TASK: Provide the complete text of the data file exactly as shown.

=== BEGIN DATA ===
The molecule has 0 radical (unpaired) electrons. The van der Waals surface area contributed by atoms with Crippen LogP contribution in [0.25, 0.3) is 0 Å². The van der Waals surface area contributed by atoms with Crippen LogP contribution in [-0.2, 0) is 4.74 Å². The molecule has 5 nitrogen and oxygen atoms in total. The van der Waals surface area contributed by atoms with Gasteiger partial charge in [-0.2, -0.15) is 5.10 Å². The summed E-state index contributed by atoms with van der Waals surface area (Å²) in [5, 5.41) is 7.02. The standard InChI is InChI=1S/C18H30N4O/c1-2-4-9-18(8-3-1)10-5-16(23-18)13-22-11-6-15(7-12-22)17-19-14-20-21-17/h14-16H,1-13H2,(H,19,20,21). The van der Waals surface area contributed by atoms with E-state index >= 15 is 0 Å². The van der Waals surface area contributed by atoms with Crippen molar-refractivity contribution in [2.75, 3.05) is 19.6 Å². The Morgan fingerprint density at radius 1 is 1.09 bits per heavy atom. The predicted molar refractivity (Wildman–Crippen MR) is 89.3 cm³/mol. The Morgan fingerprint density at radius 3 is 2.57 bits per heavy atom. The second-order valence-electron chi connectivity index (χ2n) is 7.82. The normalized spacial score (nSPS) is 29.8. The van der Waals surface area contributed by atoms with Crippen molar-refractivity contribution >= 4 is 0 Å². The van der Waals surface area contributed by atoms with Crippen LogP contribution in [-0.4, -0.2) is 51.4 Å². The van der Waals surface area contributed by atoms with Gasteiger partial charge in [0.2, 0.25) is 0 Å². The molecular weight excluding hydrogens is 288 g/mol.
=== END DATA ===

The molecule has 0 radical (unpaired) electrons. The van der Waals surface area contributed by atoms with Crippen LogP contribution in [0.25, 0.3) is 0 Å². The van der Waals surface area contributed by atoms with Crippen LogP contribution in [-0.2, 0) is 4.74 Å². The molecule has 5 nitrogen and oxygen atoms in total. The van der Waals surface area contributed by atoms with Gasteiger partial charge in [-0.2, -0.15) is 5.10 Å². The summed E-state index contributed by atoms with van der Waals surface area (Å²) in [5, 5.41) is 7.02. The standard InChI is InChI=1S/C18H30N4O/c1-2-4-9-18(8-3-1)10-5-16(23-18)13-22-11-6-15(7-12-22)17-19-14-20-21-17/h14-16H,1-13H2,(H,19,20,21). The van der Waals surface area contributed by atoms with E-state index >= 15 is 0 Å². The van der Waals surface area contributed by atoms with Crippen molar-refractivity contribution in [2.75, 3.05) is 19.6 Å². The Morgan fingerprint density at radius 1 is 1.09 bits per heavy atom. The predicted molar refractivity (Wildman–Crippen MR) is 89.3 cm³/mol. The Morgan fingerprint density at radius 3 is 2.57 bits per heavy atom. The second-order valence-electron chi connectivity index (χ2n) is 7.82. The normalized spacial score (nSPS) is 29.8. The van der Waals surface area contributed by atoms with Crippen molar-refractivity contribution >= 4 is 0 Å². The van der Waals surface area contributed by atoms with Crippen LogP contribution in [-0.4, -0.2) is 51.4 Å². The van der Waals surface area contributed by atoms with Gasteiger partial charge in [0.2, 0.25) is 0 Å². The molecular weight excluding hydrogens is 288 g/mol.